Definition of prefigure in English:

prefigure

verb

[WITH OBJECT]
  • 1Be an early indication or version of (something)

    ‘the Hussite movement prefigured the Reformation’
    • ‘The travelogue prefigures his style - limpid narrative, minute detailing, wide-ranging, seamlessly fitting intertextual references, snatches of reverie, bursts of humour.’
    • ‘However, some panels clearly prefigure his style in later comics like Sin City.’
    • ‘Yet it contains an important truth - that the style and tone of a government are set early and do prefigure future actions.’
    • ‘Yet his opposition to racism won him strong support among northern free blacks, particularly in New England, and in this respect his activities prefigured the civil rights movement of the 1960s.’
    • ‘It's really a dark piece of work, pretty much driven by Mozart's guilt over his father's death; in a lot of ways, I think it prefigures his requiem mass.’
    • ‘Tarkovsky sublimely prefigures space exploration with a five minute sequence of cars winding through the tunnels and overpasses of a modern Russian city.’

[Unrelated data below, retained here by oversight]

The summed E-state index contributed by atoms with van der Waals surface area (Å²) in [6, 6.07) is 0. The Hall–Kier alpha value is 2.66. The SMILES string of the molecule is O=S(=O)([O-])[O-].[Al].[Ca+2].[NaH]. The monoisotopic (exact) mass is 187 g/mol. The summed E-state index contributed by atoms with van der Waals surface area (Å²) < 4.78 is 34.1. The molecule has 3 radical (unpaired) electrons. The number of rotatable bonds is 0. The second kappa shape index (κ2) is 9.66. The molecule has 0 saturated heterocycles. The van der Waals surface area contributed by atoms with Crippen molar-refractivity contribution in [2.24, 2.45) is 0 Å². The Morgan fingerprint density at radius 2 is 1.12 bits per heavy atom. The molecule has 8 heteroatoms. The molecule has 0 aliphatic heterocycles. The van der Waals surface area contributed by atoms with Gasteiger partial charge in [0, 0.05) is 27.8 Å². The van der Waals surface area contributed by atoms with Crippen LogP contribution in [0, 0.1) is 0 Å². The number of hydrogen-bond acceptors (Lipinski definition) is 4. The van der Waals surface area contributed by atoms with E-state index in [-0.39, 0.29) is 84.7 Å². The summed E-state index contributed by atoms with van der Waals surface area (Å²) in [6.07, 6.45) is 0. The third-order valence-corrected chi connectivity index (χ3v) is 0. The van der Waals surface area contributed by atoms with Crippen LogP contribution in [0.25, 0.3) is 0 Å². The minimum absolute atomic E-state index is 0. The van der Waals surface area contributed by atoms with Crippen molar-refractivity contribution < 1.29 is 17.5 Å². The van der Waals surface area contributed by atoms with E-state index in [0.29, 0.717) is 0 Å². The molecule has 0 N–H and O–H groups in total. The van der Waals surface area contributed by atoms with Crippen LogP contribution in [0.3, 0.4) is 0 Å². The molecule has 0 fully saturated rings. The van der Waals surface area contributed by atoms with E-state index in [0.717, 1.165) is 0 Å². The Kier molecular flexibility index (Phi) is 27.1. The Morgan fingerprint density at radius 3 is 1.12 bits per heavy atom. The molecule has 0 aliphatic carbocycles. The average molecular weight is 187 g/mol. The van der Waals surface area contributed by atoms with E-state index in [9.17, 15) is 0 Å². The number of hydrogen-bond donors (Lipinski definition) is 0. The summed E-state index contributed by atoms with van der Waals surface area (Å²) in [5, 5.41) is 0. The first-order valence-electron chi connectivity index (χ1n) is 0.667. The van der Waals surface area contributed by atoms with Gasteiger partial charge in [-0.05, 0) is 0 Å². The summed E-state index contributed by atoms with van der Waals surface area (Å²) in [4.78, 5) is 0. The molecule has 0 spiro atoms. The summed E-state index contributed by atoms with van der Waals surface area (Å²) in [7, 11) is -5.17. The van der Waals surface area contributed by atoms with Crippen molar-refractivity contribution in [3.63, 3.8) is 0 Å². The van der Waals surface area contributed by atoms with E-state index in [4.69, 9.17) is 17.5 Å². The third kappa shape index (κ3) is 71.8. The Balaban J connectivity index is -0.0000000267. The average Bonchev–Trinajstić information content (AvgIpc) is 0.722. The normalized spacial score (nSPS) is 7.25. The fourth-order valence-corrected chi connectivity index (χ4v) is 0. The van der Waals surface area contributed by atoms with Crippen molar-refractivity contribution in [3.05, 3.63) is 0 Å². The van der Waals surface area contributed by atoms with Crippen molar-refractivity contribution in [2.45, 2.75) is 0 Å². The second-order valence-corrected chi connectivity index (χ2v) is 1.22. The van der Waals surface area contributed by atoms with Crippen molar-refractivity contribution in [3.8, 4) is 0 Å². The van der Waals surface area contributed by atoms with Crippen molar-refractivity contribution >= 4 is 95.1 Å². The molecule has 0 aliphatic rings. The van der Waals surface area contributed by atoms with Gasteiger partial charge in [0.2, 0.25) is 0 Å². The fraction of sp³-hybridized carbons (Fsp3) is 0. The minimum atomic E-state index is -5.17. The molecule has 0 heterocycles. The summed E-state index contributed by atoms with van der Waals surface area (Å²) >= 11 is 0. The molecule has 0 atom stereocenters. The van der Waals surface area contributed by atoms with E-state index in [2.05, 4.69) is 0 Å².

• ‘The thrilling flyby of the ring system that Cassini-Huygens will accomplish following Saturn Orbit Insertion prefigures the exciting encounters that are to come in the four-year mission.’
    • ‘The black church's historic role in providing education, social services, and a safe gathering place prefigured its historic role in the civil rights movement.’
    • ‘Going yet further, because events in the Old Testament are read as foreshadowing parts of the life of Christ, Noah prefigures Christ.’
    • ‘But even the most cynical observers could not easily have looked ahead one year and have prefigured a scenario by which conditions in the district that had won this legal victory would actually get worse.’
    • ‘It was prefigured by earlier productions in 1911 and 1916.’
    • ‘This moment prefigures the climactic reunion at the church meeting; it includes the same kind of call and response.’
    • ‘There are several parts of this book that prefigure portions of his later work.’
    foreshadow, be an early indication of, presage, be a presage of, be a harbinger of, herald, suggest, indicate, point to
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  • 2archaic Imagine beforehand.

    ‘I lay awake, prefiguring the future’
    • ‘Mead describes human existence as evolving toward an open future that cannot be prefigured with any finality.’

Origin

Late Middle English: from ecclesiastical Latin praefigurare ‘represent beforehand’, from prae ‘before’ + figurare ‘to form, fashion’.

Pronunciation

prefigure

/priːˈfɪɡə/